One of my most recent blog "genres" that has fascinated my nomadic-inclined mine is blogs about RV life. Not just RV vacationing - but RV dwelling.  Way back whenever (1996  according to IMDB) I remember watching the show Promised Land (a spin-off of Touched By An Angel) and thinking their life was pretty cool - - but I do not recall the show portraying RV dwelling having much of a community so I never considered it. I get the impression of community from these blogs - and as much as I am introvert with a strong dose of wanderlust - - I really do love community too. 

I stumbled upon the blog  The Happy Jansens about a year ago I guess  -- a family of four living in an RV full time - travelling the world, working from "home" - and blogging about it all. (And taking pretty pictures of it all ;-) )  

From there I just started clicking through other bloggers they had listed or people who commented and found these other two RV blogs that I really enjoy reading:

The Ticknor Tribe - this blog combines my love of a big family with my new RV fascination. They have 13 people, 13, living in the RV.   Here is the fascinating post on how they make that work.

Living In My Car - a woman travelling solo. She drove all the way from Texas to the arctic circle.  If I wasn't so terrified of having to park and maneuver a RV - - I'd totally start plotting my own such adventure. But, alas, I need a driver for my RV journey if it's to be relaxing at all!  I really enjoy her self-reflection that she includes in many of her posts.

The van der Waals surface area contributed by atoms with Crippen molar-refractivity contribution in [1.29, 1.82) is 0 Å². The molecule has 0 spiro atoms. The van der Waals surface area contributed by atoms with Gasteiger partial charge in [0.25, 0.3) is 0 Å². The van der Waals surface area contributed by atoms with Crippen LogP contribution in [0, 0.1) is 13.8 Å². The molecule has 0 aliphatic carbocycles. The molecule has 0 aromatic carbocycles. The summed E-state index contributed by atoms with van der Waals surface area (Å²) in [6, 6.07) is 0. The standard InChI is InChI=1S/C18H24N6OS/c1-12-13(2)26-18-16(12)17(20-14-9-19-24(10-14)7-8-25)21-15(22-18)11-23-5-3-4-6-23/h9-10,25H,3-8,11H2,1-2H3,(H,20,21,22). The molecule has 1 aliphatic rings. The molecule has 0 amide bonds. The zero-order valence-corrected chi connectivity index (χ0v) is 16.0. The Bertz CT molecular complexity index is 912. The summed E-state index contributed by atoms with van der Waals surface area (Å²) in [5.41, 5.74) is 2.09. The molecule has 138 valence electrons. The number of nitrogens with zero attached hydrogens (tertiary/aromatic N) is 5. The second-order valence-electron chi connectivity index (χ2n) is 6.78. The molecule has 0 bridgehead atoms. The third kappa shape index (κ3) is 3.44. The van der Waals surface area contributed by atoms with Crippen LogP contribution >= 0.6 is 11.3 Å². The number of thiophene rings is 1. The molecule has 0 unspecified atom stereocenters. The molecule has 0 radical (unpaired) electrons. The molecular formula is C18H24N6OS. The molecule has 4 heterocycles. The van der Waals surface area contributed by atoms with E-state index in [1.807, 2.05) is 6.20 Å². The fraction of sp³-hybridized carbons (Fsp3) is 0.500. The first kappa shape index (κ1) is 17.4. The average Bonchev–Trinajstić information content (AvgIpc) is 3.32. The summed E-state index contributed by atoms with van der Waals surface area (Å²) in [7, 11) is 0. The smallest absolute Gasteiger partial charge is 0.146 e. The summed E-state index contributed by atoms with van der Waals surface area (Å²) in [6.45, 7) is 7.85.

So those are a few of my favorite blogs - as I tend to lurk more than I comment on them -- I hope I didn't freak any of the previous mentioned bloggers out by talking about them. :) haha.

Wednesday, September 1, 2010

It's all business, or is it?

I love how words often give themselves away in their very syllables, in the way they sound and how the letters all flow together.

If you ever taken a creative writing course I bet that you've talked a little bit about Anglo-Saxon vs. Latinate words. In short - some of the words that have made their way to the 21st century version of English are predominantly rooted in the latin, or Roman, occupation of England - that is the words of the rulers  - the church, the government, the nobility. And others, are primary rooted in the language of the common people - the people of Angleland. One used an ornate language, the other used a language that was quick and to the point. Together - you've got a complex language.